In response, the Wisconsin Partnership Program of the University of Wisconsin School of Medicine and Public Health have launched a $10 million initiative to investigate and address the high incidence of African-American infant mortality in the state.
Efforts are being undertaken in Beloit, Kenosha, Milwaukee and Racine to improve the health status of African Americans over the lifespan and improve infant survival and health.
Opportunities to improve infant health start long before a woman becomes pregnant. The Lifecourse Initiative for Healthy Families takes its name from a perspective that views health as more than just the treatment of illnesses. Rather, a person’s health is affected by factors ranging from individual biology to social and economic conditions in a given community.
Improving birth outcomes among African-Americans requires a commitment to the health and well-being of African-American women throughout the lifecourse.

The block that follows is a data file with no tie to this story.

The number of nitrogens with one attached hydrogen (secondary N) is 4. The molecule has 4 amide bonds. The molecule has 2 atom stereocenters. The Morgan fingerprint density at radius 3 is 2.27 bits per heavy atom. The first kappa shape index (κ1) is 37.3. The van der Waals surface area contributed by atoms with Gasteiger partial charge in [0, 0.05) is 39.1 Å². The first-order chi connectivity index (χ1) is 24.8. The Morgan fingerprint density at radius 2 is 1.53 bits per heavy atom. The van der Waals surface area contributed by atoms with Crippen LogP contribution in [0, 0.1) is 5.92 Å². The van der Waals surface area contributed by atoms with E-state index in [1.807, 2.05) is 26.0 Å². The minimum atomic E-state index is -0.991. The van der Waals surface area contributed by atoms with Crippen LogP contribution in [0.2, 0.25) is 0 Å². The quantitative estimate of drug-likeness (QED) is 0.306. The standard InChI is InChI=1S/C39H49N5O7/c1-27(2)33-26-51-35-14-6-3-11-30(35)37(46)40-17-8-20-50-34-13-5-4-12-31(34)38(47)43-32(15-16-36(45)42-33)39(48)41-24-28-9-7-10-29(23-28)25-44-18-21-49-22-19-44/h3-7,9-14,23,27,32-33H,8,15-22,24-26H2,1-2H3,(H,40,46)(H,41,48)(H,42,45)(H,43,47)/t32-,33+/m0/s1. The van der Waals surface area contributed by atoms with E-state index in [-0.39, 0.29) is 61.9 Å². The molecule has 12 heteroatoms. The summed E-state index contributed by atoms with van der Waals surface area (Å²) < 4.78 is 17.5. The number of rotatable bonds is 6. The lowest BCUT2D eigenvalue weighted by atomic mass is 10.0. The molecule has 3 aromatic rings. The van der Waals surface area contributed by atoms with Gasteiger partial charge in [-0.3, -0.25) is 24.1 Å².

The Lifecourse Initiative:[youtube width=”600″ height=”375″]http://www.youtube.com/watch?v=PndBcYa32DQ[/youtube]
The Lifecourse Initiative for Healthy Families seeks to improve the health of babies by:
- Improving health care services for African-Americans
- Strengthening African-American families and communities
- Addressing social and economic inequities for African-Americans
These are entrenched issues that many have worked on in the past. The LIHF teams in Beloit, Kenosha, Milwaukee, and Racine will build on these previous efforts as well as bringing the resources and expertise of local coalitions and the University of Wisconsin School of Medicine and Public Health to the table. Accomplishing this requires a commitment from the entire community.
Stateline Community Foundation | A Local Convening Agency
Each participating city has convened a local collaborative. These groups will incorporate voices from every perspective within their communities. Each collaborative will seek to craft plans for each of the three key areas of the project.
In 2008, an African -American child born in Wisconsin was three times more likely to die before his or her first birthday than a white child.
For More Information: